Disney’s Snow White Is Further Proof of Hollywood’s Emphasis on Diversity Over

Since the dawn of man, from cave paintings to oral traditions all the way to multi-billion-dollar blockbuster movies, human beings have craved stories. But while those of the past narrated the lives of great heroes of wars or catastrophes, today’s storytelling is marred by the infiltration of our woke culture.

Postmodernism pushes for the overturning of traditions, including societal structures, community roles, and even stories. The most recent victim of this woke culture is Disney’s Snow White. The newest remake features a Latina heroine, six racially diverse non-dwarves, and one little person. Damn the story, confound internal logic — we have a quota to fill! Postmodernism demands that all be overturned: Snow White must be dark-skinned, dwarves must become tall, and men must become women. 

The Divine in Traditional Storytelling

To properly understand modern media and the destructive stories it sells, one must understand the history of the storytelling, an art that possesses a supernatural element.

In the days of ancient Greece, the poets or playwrights would call upon the Muses to aid them in their storytelling. It was understood that in telling a story, the writer, audience, and actors engaged in something connected with the divine. Thus, great stories have characters who do not exist in this world — but who must feel real to the audience. Every character must have flaws to overcome and virtues to aid them in their trials.

All fictional worlds reveal truths about the reality of this world, as the story’s author relates the narrative to the audience. This worldview is one, however, that is derived from that of the creator: A cynical author may produce something akin to George R.R. Martin’s Game of Thrones; an optimistic but clear-eyed author would craft a work like J.R.R. Tolkien’s Lord of the Rings.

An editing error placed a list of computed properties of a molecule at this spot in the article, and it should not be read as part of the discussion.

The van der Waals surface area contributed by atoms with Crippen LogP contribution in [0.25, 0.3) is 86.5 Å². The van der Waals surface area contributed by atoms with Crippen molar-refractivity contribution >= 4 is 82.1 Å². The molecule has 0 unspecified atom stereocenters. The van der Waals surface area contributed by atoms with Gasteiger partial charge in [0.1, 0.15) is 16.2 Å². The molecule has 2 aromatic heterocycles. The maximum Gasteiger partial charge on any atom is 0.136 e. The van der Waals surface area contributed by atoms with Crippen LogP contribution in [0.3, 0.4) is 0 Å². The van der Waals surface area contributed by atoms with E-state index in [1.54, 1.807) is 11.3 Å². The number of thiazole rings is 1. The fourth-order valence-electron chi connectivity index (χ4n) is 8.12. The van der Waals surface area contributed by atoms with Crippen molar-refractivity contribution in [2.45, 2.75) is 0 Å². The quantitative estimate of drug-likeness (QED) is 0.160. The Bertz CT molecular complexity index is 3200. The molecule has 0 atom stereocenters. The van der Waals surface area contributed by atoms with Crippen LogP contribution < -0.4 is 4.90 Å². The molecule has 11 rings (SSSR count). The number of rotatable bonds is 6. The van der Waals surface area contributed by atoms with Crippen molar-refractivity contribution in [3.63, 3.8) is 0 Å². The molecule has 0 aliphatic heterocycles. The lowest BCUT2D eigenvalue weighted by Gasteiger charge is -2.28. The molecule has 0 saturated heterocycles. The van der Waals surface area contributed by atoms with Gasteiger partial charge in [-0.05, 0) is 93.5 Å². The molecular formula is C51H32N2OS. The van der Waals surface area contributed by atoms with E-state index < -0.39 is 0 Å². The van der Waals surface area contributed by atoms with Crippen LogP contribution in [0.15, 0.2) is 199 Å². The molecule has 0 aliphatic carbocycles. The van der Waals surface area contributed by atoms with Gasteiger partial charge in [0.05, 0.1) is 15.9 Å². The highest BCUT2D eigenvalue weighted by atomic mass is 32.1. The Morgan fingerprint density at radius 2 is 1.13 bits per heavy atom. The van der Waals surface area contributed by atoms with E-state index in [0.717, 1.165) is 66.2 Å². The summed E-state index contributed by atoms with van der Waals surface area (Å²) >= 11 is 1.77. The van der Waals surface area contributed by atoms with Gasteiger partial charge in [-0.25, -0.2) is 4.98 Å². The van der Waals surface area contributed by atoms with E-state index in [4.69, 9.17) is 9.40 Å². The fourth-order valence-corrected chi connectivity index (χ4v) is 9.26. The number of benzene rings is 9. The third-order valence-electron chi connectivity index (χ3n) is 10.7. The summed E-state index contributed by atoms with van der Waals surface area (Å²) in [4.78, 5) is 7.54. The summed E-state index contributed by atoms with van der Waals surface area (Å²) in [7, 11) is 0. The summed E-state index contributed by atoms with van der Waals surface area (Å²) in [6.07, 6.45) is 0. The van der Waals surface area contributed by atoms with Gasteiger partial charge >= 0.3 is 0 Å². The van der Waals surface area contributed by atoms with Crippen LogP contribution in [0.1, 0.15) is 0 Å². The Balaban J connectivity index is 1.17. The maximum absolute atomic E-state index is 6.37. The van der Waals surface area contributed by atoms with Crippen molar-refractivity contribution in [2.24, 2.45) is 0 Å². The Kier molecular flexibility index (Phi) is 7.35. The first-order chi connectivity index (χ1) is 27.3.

In our current world, Hollywood and other sectors of narrative are consumed by postmodernism. This lens causes those producing art to be consumed by social justice and the faulty notion that human beings are innately uniform and good. They become artifice instead of flesh.

How Rings of Power Went Wrong

Take the Lord of the Rings saga and its modern remake, Rings of Power, Amazon’s multi-million-dollar failure. Tolkien’s work is compelling because it tells a human story of friendship, good against evil, and the lure of power. His main trilogy reflects the positive and negative aspects of human nature set in a world with conscious, supernatural elements. While Tolkien does not invoke the Muses, he was greatly inspired by the mythological — especially that of the Norsemen. The world of Middle Earth is rooted in a larger universe of a creator (Eru Illuvatar), the fallen angel (Morgoth), and the lingering evil (Sauron).

Tolkien’s hero, Frodo, relatable because he is neither a knight nor a punctual wizard, demonstrates a resilient spirit in the face of overwhelming evil. The One Ring — which makes the bearer invisible, akin to Plato’s “Ring of Gyges” — slowly corrupts whoever carries it. Although Frodo begins the story full of wonder and an innocence that at times becomes foolishness, many long months of bearing the Ring causes him to become colder and more rigid. It is his virtues — his humility, resilience to power, and his love of home and friends — that save him.